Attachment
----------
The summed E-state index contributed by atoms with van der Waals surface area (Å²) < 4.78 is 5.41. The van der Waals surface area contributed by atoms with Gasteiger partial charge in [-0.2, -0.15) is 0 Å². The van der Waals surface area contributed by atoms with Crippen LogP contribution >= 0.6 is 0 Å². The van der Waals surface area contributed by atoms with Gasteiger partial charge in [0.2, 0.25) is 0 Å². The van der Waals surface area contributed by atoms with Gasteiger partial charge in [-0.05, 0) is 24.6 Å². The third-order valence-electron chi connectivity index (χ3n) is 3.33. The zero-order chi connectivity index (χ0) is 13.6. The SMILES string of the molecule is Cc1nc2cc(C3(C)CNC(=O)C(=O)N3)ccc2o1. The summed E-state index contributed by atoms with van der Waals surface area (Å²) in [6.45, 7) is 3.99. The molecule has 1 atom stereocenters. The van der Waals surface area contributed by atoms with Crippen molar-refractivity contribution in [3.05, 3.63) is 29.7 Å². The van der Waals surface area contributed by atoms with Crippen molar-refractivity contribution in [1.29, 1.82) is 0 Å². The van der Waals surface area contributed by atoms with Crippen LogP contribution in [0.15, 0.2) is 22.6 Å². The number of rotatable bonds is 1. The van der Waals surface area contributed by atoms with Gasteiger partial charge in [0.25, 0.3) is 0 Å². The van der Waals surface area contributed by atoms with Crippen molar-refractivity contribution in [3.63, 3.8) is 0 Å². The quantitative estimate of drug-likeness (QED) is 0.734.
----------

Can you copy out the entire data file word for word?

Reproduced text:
The summed E-state index contributed by atoms with van der Waals surface area (Å²) < 4.78 is 5.41. The van der Waals surface area contributed by atoms with Gasteiger partial charge in [-0.2, -0.15) is 0 Å². The van der Waals surface area contributed by atoms with Crippen LogP contribution >= 0.6 is 0 Å². The van der Waals surface area contributed by atoms with Gasteiger partial charge in [0.2, 0.25) is 0 Å². The van der Waals surface area contributed by atoms with Gasteiger partial charge in [-0.05, 0) is 24.6 Å². The third-order valence-electron chi connectivity index (χ3n) is 3.33. The zero-order chi connectivity index (χ0) is 13.6. The SMILES string of the molecule is Cc1nc2cc(C3(C)CNC(=O)C(=O)N3)ccc2o1. The summed E-state index contributed by atoms with van der Waals surface area (Å²) in [6.45, 7) is 3.99. The molecule has 1 atom stereocenters. The van der Waals surface area contributed by atoms with Crippen molar-refractivity contribution in [3.05, 3.63) is 29.7 Å². The van der Waals surface area contributed by atoms with Crippen molar-refractivity contribution in [1.29, 1.82) is 0 Å². The van der Waals surface area contributed by atoms with Crippen LogP contribution in [0.15, 0.2) is 22.6 Å². The number of rotatable bonds is 1. The van der Waals surface area contributed by atoms with Gasteiger partial charge in [0.25, 0.3) is 0 Å². The van der Waals surface area contributed by atoms with Crippen molar-refractivity contribution in [3.63, 3.8) is 0 Å². The quantitative estimate of drug-likeness (QED) is 0.734.